Optionality in the mobile paradigm

I have lived through the golden age and maturity (and decline?) of the PC paradigm. But I am too young to have witness its irruption.

This contrasts with the mobile paradigm in which I have observed most of its phases.

Right after the iPhone was created we had a frenzy of entrepreneurs and mobile apps that claimed that mobile was a transformational platform capable of changing everything. At the time these claims sounded like bullshit, or rather I say, naive optimism of somebody trying to sell you a product.

Fast forward ten years, second and third order effects are coming in and it is incredible to see how much has been affected by the mobile paradigm. Probably not in the way that those early pundits predicted (who knows what the future holds?), but a change nonetheless.

Let’s take an anecdote as an example. When I was in Japan a few weeks back my phone was my “friend in the know”. If I needed to get from point A to B,I could use Google Maps to see how to get there, how much it would cost, all the alternative means of transportation. If I needed to eat at a legit restaurant I could always plug into Foursquare, browse through ratings, reviews and pictures to find the perfect place for the occasion. The language was occasionally a barrier in Japan, no problem, Google Translate had my back. I traveled in a group where shared expenses were frequent – Splitwise ensured that everyone got paid back. Reading a book on the go – Kindle, Audible. In fact there aren’t many things that weren’t done without a mobile device since I didn’t take my laptop.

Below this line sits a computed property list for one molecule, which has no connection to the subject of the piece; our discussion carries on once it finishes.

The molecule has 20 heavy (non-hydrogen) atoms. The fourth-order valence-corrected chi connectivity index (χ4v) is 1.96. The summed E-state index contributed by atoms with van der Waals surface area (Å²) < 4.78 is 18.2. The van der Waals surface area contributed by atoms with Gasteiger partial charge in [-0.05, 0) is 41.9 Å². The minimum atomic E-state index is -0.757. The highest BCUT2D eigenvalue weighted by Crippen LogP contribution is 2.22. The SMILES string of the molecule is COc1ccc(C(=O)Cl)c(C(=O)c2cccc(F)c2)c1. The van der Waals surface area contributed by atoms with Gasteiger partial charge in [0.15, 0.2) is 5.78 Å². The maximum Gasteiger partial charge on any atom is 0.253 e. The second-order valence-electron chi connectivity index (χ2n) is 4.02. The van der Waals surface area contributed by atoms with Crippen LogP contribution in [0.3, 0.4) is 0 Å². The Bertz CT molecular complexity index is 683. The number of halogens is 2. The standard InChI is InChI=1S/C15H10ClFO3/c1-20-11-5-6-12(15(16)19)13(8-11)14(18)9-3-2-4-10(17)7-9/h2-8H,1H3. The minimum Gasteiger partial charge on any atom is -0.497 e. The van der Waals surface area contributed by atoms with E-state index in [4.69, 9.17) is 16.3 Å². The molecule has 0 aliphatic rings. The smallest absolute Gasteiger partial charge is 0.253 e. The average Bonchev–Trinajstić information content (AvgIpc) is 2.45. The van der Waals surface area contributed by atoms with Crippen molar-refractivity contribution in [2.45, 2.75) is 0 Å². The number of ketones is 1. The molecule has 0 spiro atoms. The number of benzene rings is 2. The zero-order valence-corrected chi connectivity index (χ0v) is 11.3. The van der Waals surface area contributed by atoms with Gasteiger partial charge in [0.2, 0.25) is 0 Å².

As I do more trips, the phone gets a more important role in them. The end result of that is that I can plan less before the trip, since at any time during it, I have all information/tools I need to make any decision at the tip of my fingertips.

Smartphones are about optionality.